This Is Not My Mom – But She’s My Mom.

This is Karen. Karen is not my mom. But she is my mom.

My friend Karen.

My friend Karen.

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I realize that’s a non-nonsensical statement on its face, but I specialize in obscure things which hold great meaning to me but little to others.

I’ll explain my silly behavior. On Wednesday, while sitting on my Santa chair at Midtown Global Market, I spent my time engaging those that came within earshot in a bit of banter. I invited everyone to come and take a photo. Young, old, tall, small, you get the idea.

My royal throne - from one of those 24 hour wicker joints.

My royal throne – from one of those 24 hour wicker joints.

Karen came to chat for a moment and she said she didn’t have her kids with her. I figured she had a couple of young ones tucked away in the neighborhood. Close. She had two in the Army. One of them at the Defense Language Institute. Studying Arabic. I need work on my age assessment skills. (She’s quite youthful!)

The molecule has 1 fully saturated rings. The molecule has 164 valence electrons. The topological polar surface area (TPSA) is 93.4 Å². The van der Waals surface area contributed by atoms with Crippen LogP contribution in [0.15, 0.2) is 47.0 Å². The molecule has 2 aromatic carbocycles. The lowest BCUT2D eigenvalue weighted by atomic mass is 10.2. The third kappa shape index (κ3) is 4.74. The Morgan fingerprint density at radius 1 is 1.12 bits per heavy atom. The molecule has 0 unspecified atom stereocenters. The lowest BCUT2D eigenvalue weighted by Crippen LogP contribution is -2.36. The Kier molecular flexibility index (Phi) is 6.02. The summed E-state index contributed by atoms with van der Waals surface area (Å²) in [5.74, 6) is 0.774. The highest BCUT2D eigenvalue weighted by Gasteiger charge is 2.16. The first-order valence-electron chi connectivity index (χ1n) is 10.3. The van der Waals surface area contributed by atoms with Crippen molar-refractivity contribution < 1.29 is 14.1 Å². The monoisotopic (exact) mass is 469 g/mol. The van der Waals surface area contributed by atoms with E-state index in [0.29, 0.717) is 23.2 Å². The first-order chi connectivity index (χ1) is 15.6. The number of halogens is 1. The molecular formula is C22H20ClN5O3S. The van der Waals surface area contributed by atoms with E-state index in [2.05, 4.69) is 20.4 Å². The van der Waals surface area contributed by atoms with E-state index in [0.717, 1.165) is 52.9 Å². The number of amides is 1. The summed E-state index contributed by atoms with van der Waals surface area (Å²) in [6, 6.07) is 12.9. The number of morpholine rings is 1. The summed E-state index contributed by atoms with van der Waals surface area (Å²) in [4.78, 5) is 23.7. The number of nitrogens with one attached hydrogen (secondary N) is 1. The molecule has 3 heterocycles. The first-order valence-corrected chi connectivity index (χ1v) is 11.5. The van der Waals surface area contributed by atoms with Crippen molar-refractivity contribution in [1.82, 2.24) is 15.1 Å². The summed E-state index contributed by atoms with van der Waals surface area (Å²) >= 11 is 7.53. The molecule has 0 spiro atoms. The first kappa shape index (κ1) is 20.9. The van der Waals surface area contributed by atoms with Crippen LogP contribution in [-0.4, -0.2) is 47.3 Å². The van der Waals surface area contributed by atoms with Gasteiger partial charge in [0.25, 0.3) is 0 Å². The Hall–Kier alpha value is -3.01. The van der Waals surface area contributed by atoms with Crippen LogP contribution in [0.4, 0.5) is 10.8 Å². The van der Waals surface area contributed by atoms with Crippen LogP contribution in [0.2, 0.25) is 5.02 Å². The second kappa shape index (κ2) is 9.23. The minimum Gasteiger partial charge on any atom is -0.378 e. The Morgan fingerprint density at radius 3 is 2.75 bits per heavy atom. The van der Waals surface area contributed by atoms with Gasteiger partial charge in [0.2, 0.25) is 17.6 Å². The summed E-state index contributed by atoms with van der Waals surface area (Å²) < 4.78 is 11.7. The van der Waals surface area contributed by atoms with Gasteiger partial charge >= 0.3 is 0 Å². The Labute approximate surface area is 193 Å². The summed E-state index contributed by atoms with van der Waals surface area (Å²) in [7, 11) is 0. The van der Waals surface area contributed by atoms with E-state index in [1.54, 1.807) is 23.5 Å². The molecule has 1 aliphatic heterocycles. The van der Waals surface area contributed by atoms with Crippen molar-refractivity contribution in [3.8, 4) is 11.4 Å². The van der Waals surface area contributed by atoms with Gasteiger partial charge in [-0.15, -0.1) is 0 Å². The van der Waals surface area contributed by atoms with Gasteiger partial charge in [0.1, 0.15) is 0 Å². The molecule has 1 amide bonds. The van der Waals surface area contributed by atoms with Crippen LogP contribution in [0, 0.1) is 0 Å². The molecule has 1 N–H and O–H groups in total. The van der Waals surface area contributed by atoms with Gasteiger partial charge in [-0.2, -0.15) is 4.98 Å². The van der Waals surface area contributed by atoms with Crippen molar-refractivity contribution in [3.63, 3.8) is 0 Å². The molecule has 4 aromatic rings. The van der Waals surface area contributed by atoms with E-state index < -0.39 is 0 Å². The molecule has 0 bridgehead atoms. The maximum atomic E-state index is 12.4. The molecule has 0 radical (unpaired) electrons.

There I was with my mom 29 years ago. Christmas approaching and her child far away in Monterey, California studying a language that would likely take him in harm’s way. A small, blonde woman with a heart full of love for her child.

I did the only logical thing that one could do in my circumstances. I had her grab her bosses’ phone and we recorded a video greeting to the soldier. In Arabic.

Proving once again that Santa is truly Santa for all the children in the world. I bet that video stands alone in its content.

Please remember to pray for, and go out of your way to be kind to, the parents of military members every day. Christmas brings it home, but they worry every day about their kids. I used to be one of those kids.

Thanks, Karen. Thanks, Ellen. Thanks to all who love and miss their service members this time of year.

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